Hi, I’m Dan Hamilton.
I grew up feeling rather a mutt.
I never knew my mother, and family history was not a subject of interest to my father. I knew only the normal three generations of my father’s family and none of my mother’s.
That has all changed now, after genealogy became a passion, when I took early retirement in 2001. I have been able to fill in the blanks for hundreds of years on both sides, meet both new immediate family and distant cousins in the process, and most recently, move to the land of my paternal forefathers by buying an old farmhouse in West Brookfield, Massachusetts.
I had previously lived in New York City, and then upon retirement, moved to Dutchess County, about two hours north. As I learned about my Hamilton ancestors, I began visiting the associated towns and after returning repeatedly to the Brookfields area, realized the deep sense of belonging that I felt when I was there. It was what we call an impulse buy.
I had, over the years and multiple visits become acquainted with some of the local historic groups and people, all of whom are generous and passionate about sharing their knowledge. As I visited the libraries, explored the towns, studied the maps, read the land deeds, delved into the published and unpublished genealogies, and most importantly, benefited from the shared research, support, and guidance of the online John Hamilton of Charlestown/Concord groups, I found I was collecting and connecting to an enormous amount of information. That wonderful process is ongoing and wonderfully absorbing and satisfying. That’s a nice way of saying it can take over your life, as you all know.
I have had wonderful breakthroughs, tearing down what seemed to be substantial brick walls in my own personal research and sometimes in a distant cousin’s line. One of the more dramatic stories was the discovery that my maternal grandfather had forged documents and changed his name, left the country, and raised three other substantial families. I was suddenly overwhelmed with new living and loving aunts and uncles, and finally a maternal tree branch extendible into the past. Mutt, be gone!
I have been able to prove a previously unknown descent from an early Joseph Hamilton daughter, Millicent b.1720, whose second marriage and unreported children led to Army Chief of Staff Leonard Wood, the namesake of Fort Leonard Wood in Missouri, and many others. The answer lay in previously unrecognized marriage records, wills, land deeds, revolutionary war pension records, and a hundred years of mistaken identity confusing two men of the same name born in the same year. That felt really good.
I have traced my Hamilton line back from my engineer father, through successful and unsuccessful business men, paper companies, timber and iron barons, farmers and grist mill operators, soldiers, country doctors, farmers, maltsters, and a Scottish Prisoner of War. What Mutt?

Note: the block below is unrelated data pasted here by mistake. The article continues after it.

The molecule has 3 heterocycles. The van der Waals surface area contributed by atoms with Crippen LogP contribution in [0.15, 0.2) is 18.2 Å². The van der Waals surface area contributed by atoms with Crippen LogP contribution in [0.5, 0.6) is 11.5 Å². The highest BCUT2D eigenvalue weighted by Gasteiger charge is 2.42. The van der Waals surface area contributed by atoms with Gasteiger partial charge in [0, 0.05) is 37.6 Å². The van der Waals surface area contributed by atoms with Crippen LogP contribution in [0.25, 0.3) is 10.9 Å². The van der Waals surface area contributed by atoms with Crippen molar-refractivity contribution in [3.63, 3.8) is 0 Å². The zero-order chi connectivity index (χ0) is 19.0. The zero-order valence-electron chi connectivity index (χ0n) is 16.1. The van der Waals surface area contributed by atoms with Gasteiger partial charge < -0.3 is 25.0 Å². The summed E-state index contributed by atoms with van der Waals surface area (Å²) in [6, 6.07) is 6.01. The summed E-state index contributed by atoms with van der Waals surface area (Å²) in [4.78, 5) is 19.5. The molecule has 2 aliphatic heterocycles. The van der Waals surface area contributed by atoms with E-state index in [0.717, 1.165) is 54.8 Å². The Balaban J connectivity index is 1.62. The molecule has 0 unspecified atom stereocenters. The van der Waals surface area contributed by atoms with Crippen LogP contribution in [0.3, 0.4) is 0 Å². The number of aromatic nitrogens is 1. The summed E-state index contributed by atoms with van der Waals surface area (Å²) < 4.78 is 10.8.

I can now trace direct lines to New England historical figures, Mayflower passengers, Jamestown residents, Shakespeare and the kings of England, Scotland, Ireland and beyond!! Cue the music.
Not to mention a few actors now and then.
Two years ago, I drove around the United States coast to coast and border to border, taking two months to visit the living and the dead, tracing the migration of both sides of my own family and meeting the new faces and old. I visited towns, saw homes, explored cemeteries, and took photographs. It was wonderful, enlightening, and humbling.
My Hamilton research has lead not only to the constant collaboration with the online community, but my inheriting from Teresa the maintenance and research of the John Hamilton of Concord Descendant Tree on Ancestry.com. I’m proud to report that the constantly growing tree is now showing over 12,000 descendants and spouses. If you have information you would like to share on the tree, we would be pleased and proud to do so. The growth of the related Hamilton DNA research is helping us all fit the pieces of the puzzles together. I encourage anyone who has not done so to explore DNA testing and see if it would help your own research.
My focus on the Brookfields area has led to creating a research and resource website entitled appropriately enough: www.brookfieldsresearch.com
I work daily with the historic leaders, libraries, commissions and societies, and the people who live here in the old and new Brookfields. We are constantly adding new material, links, and media. I invite you to explore. My contact information is available there and, if I can, I’d be glad to help you in your research.
As are many of us Hamilton researchers, I am currently focusing on the first two generations, the missing maiden names of wives, and the SPOW experience and records. And I continue to explore the Brookfields. This Spring, if the snow ever disappears, I’ll walk the land and tour a house of a Hamilton farm from the late 1700’s. I’ve included some photographs on this page, all of past Hamilton lands.
I feel particularly fortunate to belong to this family, to feel as a thread in the fabric, and to begin to see the pattern emerge. It’s a wonderful sense of belonging. And purpose. And made even more so by the daily ability to travel through the early Hamilton lands; many of them still wild; An Audubon Preserve, another a Nature Conservancy. Perhaps to walk a field once farmed, sit on a stone wall, imagine the household there, and yes, the sounds of children. It’s a marvelous gift to pass on to the future.
You can go home again.